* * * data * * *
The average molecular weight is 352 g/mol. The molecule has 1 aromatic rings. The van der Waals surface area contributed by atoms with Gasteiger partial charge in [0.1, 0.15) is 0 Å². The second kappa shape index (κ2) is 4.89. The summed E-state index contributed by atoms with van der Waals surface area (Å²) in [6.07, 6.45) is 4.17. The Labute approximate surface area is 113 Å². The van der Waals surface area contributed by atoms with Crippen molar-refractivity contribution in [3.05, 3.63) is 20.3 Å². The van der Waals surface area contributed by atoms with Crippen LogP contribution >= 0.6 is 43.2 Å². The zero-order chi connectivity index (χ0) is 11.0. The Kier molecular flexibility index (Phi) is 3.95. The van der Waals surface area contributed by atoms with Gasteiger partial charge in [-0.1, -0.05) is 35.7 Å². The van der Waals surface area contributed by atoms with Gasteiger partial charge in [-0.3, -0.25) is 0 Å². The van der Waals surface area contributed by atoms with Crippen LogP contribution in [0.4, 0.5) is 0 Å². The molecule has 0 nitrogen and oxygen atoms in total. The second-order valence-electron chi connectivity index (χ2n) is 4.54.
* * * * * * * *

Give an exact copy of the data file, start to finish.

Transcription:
The average molecular weight is 352 g/mol. The molecule has 1 aromatic rings. The van der Waals surface area contributed by atoms with Gasteiger partial charge in [0.1, 0.15) is 0 Å². The second kappa shape index (κ2) is 4.89. The summed E-state index contributed by atoms with van der Waals surface area (Å²) in [6.07, 6.45) is 4.17. The Labute approximate surface area is 113 Å². The van der Waals surface area contributed by atoms with Crippen molar-refractivity contribution in [3.05, 3.63) is 20.3 Å². The van der Waals surface area contributed by atoms with Crippen LogP contribution >= 0.6 is 43.2 Å². The zero-order chi connectivity index (χ0) is 11.0. The Kier molecular flexibility index (Phi) is 3.95. The van der Waals surface area contributed by atoms with Gasteiger partial charge in [-0.1, -0.05) is 35.7 Å². The van der Waals surface area contributed by atoms with Gasteiger partial charge in [-0.3, -0.25) is 0 Å². The van der Waals surface area contributed by atoms with Crippen LogP contribution in [0.4, 0.5) is 0 Å². The molecule has 0 nitrogen and oxygen atoms in total. The second-order valence-electron chi connectivity index (χ2n) is 4.54.